Monday, October 10, 2011

Pallets and Pews

We enjoy taking custom orders in the Opportunity Center woodshop. It gives us a chance to try new things and expand our skill sets, which means we can make better and varied products, and we have more skills to teach. All of our missionaries who work in the woodshop were amateurs, so we've been learning as we go. We try to fund most of our operation with the products we can make with our hands, so improving the quality and variety of our products allows us to become more sustainable.

Our biggest indoor custom order came from Alderman French of the 21st ward, which is our neighboring ward to the north. The ward has purchased an old church building, and is in the process of turning it into a community center, that will also include offices and meeting spaces. Since it was a church, it was full of old oak pews. Alderman French asked us if we could turn the old pews into a conference table. Of course, we said yes.

The project took an exceptionally long time, as the Opportunity Center was very busy from Spring through Summer, and we made the table for free. When we finally got down to it, we discovered that the backs of the pews, which were nice and wide, were bent plywood, so they would not make good table tops. The seats, although upholstered, were solid oak. So we disassembled the pews, cut the seats to a width that would fit into our planer, and planed them down so they would be nice and flat. We ended up gluing five seats together, to make a 5 ft. by 8 ft. table top.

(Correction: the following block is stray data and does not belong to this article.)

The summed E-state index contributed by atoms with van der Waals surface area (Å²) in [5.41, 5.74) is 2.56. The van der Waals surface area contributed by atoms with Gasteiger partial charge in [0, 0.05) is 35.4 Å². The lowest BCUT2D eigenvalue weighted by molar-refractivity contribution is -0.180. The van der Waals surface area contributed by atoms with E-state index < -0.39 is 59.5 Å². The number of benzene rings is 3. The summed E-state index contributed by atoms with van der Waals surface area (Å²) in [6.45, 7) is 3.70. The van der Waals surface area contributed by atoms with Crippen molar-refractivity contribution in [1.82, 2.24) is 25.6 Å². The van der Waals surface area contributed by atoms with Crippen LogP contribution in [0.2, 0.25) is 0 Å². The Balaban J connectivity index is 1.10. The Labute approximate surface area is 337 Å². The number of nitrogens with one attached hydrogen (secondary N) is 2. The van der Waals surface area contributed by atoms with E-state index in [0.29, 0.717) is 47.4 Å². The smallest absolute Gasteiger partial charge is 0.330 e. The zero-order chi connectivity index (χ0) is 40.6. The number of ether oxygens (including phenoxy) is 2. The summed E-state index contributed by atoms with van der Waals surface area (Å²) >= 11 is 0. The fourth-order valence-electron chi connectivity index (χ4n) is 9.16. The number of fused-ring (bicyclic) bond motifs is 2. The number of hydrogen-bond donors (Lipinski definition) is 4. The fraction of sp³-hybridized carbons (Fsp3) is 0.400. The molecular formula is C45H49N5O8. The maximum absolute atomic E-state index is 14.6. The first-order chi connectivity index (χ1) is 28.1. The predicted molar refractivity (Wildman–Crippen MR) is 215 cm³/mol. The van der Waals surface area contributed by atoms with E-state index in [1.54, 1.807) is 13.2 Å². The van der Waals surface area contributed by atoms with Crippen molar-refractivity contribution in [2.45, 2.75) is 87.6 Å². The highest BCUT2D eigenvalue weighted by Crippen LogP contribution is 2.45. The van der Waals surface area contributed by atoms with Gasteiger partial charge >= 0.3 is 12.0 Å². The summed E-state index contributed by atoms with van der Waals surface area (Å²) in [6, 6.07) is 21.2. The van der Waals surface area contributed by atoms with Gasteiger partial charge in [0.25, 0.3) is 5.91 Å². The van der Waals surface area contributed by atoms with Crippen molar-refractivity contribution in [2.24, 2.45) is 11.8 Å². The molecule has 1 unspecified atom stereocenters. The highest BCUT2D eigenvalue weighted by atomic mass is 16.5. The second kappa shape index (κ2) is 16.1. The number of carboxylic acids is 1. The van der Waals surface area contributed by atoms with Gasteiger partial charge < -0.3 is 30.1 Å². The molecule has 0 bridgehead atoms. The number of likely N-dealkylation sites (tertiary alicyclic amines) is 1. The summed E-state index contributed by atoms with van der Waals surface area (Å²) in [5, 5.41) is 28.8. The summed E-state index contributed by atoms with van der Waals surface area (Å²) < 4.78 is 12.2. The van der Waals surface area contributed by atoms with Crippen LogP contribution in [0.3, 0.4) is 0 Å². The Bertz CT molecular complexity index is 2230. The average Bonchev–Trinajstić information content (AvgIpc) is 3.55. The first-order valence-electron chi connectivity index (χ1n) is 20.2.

We originally thought we could use the carved oak ends of the pews for feet, but found it to be a huge problem logistically. So we ended up building a supporting frame out of the recycled pallet wood.

Attaching table tops to their frames is a delicate business, as wood swells and shrinks with changes in humidity. Furniture makers have discovered a variety of ways to compensate. We, however, were unaware of all that. So we got decorative bolts and bolted the table top onto the frame. It gave the table a slight industrial feel, which we felt worked, as it was all recycled material.

We stained the whole table a nice dark brown, and sealed it with polyurethane. The table top was exceptionally beautiful, as it was furniture grade oak. A lot of the wood from the pallets looks great, but to get free furniture grade lumber (although it cost some processing time) is a sustainable way to make more traditional looking furniture.

The Alderman loved his table, and we enjoyed the opportunity to make something unique and learn a bit as we did. This coming winter, we are going to try to develop more indoor products. If you have ideas of wood products that you think would be desirable made from recycled wood, and some price ranges, you can contact our executive director, Dr. Terry Goodwin, at, or leave a note on our Facebook page.

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